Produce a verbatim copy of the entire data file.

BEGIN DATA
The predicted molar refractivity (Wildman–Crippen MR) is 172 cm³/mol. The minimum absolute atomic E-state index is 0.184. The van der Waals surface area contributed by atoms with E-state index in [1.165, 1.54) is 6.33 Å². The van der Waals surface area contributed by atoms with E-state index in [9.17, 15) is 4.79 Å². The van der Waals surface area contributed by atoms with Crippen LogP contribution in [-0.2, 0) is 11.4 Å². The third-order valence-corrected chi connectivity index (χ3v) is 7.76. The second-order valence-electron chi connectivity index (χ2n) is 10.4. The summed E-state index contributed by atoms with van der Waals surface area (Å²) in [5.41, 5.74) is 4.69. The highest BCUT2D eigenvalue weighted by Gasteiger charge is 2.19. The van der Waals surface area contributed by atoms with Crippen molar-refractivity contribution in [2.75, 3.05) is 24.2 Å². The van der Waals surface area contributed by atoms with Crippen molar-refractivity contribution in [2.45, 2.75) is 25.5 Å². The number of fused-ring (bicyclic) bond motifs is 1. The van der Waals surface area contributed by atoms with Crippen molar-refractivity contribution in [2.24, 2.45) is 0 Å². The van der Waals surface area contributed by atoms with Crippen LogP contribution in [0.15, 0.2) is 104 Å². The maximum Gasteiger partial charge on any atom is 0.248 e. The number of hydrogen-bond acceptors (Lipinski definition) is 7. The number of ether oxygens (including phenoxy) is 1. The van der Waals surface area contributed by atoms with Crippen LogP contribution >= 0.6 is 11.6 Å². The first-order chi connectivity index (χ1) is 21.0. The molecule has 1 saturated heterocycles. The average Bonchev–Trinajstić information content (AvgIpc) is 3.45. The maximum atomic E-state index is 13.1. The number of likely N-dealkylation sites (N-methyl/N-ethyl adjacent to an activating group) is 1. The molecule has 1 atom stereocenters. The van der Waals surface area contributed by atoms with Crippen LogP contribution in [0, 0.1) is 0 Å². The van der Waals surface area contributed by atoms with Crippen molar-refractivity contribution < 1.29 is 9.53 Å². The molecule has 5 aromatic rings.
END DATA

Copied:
The predicted molar refractivity (Wildman–Crippen MR) is 172 cm³/mol. The minimum absolute atomic E-state index is 0.184. The van der Waals surface area contributed by atoms with E-state index in [1.165, 1.54) is 6.33 Å². The van der Waals surface area contributed by atoms with E-state index in [9.17, 15) is 4.79 Å². The van der Waals surface area contributed by atoms with Crippen LogP contribution in [-0.2, 0) is 11.4 Å². The third-order valence-corrected chi connectivity index (χ3v) is 7.76. The second-order valence-electron chi connectivity index (χ2n) is 10.4. The summed E-state index contributed by atoms with van der Waals surface area (Å²) in [5.41, 5.74) is 4.69. The highest BCUT2D eigenvalue weighted by Gasteiger charge is 2.19. The van der Waals surface area contributed by atoms with Crippen molar-refractivity contribution in [2.75, 3.05) is 24.2 Å². The van der Waals surface area contributed by atoms with Crippen molar-refractivity contribution in [2.45, 2.75) is 25.5 Å². The number of fused-ring (bicyclic) bond motifs is 1. The van der Waals surface area contributed by atoms with Crippen molar-refractivity contribution in [2.24, 2.45) is 0 Å². The van der Waals surface area contributed by atoms with Crippen LogP contribution in [0.15, 0.2) is 104 Å². The maximum Gasteiger partial charge on any atom is 0.248 e. The number of hydrogen-bond acceptors (Lipinski definition) is 7. The number of ether oxygens (including phenoxy) is 1. The van der Waals surface area contributed by atoms with Crippen LogP contribution >= 0.6 is 11.6 Å². The first-order chi connectivity index (χ1) is 21.0. The molecule has 1 saturated heterocycles. The average Bonchev–Trinajstić information content (AvgIpc) is 3.45. The maximum atomic E-state index is 13.1. The number of likely N-dealkylation sites (N-methyl/N-ethyl adjacent to an activating group) is 1. The molecule has 1 atom stereocenters. The van der Waals surface area contributed by atoms with Crippen LogP contribution in [0, 0.1) is 0 Å². The van der Waals surface area contributed by atoms with Crippen molar-refractivity contribution < 1.29 is 9.53 Å². The molecule has 5 aromatic rings.